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Law and Economic Crimes in Europe

Die größte in der Ukraine wirtschaftlichen Bildungseinrichtung, Trainingszentrum Ökonomen , Manager und Juristen. Seine Geschichte reicht zurück bis 1906, als sie handelsüblichen Sätzen entdeckt wurden. Seit zwei Jahren bildete das natürlich Kyiv Kommerzielle Institute , davon 4 Jahren erworben , den Status von Kiew State Commercial Instituts ist.

 

Im Jahre 1920 wurde das Institut in Kiew Institut für Sozial-und Wirtschaftswissenschaften reformiert und später umbenannt in Kyiv Institute of National Economy in den Bereichen Wirtschaft, Genossenschaft , Industrie-, Rechts-und Verwertung von Fakultäten . Industriellen Wirtschaft, Buchhaltung und Vertrieb, Finanz-und Bankenkrise , die später in Kyiv Finance and Economics Institute entwickelt : Später am KING wurde drei unabhängigen Institutionen gegründet. Letztere später mit dem Kharkov Finance and Economics Institute zusammengeführt und bildeten die Grundlage für ihre finanzielle und Kiew Economics Institute.

 

Mit dem Ausbau der pädagogischen Profil der frühen 1960er Jahre , wurde das Institut umbenannt in Kiew Institut für Volkswirtschaft der fünf Abteilungen : die industrielle Wirtschaft, Agrarwirtschaft , Finanz -, Wirtschafts- , Rechnungswesen und Wirtschafts-und Wirtschafts - statistisch. König wurde zu einem der führenden Zentren der ökonomischen Wissenschaft . Im Frühjahr 1990 wurde die Anstalt in Kiew staatliche Wirtschafts- Universität umgewandelt und später vergeben nationalen Status . Heute ist es eine Art von Bildungs- wissenschaftlichen Publizierens Komplex , dessen Struktur dem die Research Institute for Economic Development , Master- Training Center , Ukrainian Institute of Stock Market , Ukrainisch Marketing Association , Ukrainian Banking Academy sind .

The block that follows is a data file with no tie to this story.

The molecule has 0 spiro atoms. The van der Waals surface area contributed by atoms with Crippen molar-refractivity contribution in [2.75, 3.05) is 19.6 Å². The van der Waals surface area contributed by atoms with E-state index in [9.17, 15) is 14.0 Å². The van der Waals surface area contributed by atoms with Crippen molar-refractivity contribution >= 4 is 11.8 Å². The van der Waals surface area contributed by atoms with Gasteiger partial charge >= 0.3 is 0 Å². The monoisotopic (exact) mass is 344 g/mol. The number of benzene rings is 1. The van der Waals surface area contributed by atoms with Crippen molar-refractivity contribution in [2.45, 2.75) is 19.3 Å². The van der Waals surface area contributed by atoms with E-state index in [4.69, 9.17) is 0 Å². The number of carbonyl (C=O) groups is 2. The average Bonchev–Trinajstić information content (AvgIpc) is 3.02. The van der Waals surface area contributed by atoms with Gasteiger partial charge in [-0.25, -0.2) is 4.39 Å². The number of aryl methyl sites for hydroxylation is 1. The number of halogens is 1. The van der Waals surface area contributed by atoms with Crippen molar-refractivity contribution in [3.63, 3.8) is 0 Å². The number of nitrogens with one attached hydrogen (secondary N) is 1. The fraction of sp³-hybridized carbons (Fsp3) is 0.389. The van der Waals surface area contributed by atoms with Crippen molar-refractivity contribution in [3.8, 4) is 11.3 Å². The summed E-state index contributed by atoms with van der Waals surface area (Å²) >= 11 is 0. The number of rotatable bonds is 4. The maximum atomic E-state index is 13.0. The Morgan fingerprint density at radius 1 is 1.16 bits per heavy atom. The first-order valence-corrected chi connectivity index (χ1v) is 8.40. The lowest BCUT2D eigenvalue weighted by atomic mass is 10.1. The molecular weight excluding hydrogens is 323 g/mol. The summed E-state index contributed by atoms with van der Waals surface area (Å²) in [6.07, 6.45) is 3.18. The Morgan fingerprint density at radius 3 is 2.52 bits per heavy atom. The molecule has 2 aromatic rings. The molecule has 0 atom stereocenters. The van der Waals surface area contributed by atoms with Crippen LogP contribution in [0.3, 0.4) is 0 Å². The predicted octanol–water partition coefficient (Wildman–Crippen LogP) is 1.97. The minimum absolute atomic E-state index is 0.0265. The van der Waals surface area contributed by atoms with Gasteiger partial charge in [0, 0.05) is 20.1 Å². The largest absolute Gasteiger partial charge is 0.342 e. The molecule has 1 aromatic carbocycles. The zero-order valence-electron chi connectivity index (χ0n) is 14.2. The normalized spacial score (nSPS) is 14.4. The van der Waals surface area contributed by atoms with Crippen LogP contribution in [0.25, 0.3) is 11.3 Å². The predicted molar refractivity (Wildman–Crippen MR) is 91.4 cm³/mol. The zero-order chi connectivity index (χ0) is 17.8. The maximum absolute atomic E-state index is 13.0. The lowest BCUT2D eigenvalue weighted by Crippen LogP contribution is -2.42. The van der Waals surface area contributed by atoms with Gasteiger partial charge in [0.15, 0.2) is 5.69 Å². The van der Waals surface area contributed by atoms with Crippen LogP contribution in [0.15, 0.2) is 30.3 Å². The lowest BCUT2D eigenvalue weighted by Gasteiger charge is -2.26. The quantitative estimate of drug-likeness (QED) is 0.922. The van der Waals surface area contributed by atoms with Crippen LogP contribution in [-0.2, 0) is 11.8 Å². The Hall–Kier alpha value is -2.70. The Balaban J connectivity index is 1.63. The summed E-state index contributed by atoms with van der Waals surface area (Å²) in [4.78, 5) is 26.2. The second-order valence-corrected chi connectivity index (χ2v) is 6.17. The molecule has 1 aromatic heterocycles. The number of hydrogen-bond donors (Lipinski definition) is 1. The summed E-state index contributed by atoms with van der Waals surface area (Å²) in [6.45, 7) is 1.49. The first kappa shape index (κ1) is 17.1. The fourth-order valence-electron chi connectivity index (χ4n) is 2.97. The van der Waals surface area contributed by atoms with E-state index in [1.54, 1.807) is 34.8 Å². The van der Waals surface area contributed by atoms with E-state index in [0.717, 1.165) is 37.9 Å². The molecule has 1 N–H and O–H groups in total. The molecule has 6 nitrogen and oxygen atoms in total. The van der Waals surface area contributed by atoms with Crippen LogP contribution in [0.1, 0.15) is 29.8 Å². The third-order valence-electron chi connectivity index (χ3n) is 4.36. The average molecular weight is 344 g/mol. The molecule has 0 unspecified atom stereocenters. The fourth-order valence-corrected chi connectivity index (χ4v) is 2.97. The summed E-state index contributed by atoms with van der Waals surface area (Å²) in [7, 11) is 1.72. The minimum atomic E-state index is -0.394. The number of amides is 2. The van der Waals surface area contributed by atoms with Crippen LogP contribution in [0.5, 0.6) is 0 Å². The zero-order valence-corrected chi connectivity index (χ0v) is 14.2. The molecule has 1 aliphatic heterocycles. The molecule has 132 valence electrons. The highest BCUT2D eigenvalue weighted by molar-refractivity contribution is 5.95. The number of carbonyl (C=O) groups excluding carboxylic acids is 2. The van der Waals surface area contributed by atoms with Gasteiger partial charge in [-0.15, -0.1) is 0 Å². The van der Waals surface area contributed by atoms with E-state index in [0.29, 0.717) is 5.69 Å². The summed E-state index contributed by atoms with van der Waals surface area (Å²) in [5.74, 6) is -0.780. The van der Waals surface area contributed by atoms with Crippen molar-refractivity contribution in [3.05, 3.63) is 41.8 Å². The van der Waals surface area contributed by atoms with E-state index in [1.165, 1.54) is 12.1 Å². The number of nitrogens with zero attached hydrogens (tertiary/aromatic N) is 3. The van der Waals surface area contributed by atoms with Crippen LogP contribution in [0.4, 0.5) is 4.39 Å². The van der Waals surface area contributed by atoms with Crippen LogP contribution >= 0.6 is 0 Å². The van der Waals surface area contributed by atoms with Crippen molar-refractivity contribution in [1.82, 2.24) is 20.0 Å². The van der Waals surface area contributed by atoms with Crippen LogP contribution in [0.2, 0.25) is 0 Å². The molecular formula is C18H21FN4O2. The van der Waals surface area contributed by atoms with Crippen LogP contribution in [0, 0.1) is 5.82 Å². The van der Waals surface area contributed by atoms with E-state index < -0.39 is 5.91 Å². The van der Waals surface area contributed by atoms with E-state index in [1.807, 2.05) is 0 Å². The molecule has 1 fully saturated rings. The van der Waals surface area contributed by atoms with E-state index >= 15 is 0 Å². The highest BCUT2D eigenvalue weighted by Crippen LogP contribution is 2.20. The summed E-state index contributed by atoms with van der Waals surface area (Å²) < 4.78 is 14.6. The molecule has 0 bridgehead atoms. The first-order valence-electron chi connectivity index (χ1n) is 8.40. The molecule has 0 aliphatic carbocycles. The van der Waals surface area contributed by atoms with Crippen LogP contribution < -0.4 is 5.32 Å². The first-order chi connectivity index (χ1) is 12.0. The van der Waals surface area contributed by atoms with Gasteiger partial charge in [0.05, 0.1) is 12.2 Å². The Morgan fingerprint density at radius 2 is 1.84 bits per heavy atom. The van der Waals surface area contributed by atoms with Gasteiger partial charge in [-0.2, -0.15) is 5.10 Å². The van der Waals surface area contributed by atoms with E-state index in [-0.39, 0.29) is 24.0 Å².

Kyiv National Economic Universität nach Vadym Hetman genannt - Institution mit einer langen Geschichte und herausragende Leistungen . Begann als eine private Initiative ein hervorragender Wissenschaftler und Historiker Metrophanes Dovnar - Zapolskoho , die im Jahr 1906 erreicht , dass in Kiew Kiew höhere handelsüblichen Sätzen gegründet ist - eine private Hochschule , die zweite im Reich war und die erste Universität in den ukrainischen Territorium Wirtschaftswissenschaften. Zum Zeitpunkt der Grundkursen kam zu 229 Beschäftigten und 22 Lehrer.

Im Jahr 1908 Kiew höhere kommerzielle Kurse wurden in Kyiv Kommerzielle Institute reorganisiert und erhielt einen eigenen Zimmer Bibikov Boulevard Nummer 22/24 (jetzt - bul.Shevchenka ) . Stieg die Zahl der Studierenden - bis etwa 1000 , und das Lehrpersonal nummeriert 34 Personen .

Während des Ersten Weltkrieges , Kyiv Economics Institute nach Saratov , die im Herbst des Jahres 1916 wurde evakuiert , war das Institut in der Lage, nach Kiew zurückkehren . Damals war die Institution Dovzhenko eingegeben hat : July 28, 1917 bewarb er sich um beizutreten. Während der Befreiungsbewegung von 1917-1920 ist einer der Absolventen ( M.Kovalevskyy ) war ein Minister der UPR , und ein weiteres Diplom in S.Ostapenko Anfang 1919 führte die Regierung UNR Directory. Vertreter des Lehrkörpers des Instituts eingeladen (ursprünglich der Zentralrat , und dann die Hetman Regierung ) als die besten Experten, um Komponenten der Wirtschaftspolitik zu entwickeln. Teil ihrer Räumlichkeiten zu anderen neu gegründeten Institut bereitgestellt Ausbildungseinrichtungen und auch im Herbst 1918 Ukrainischen Akademie der Wissenschaften gegründet.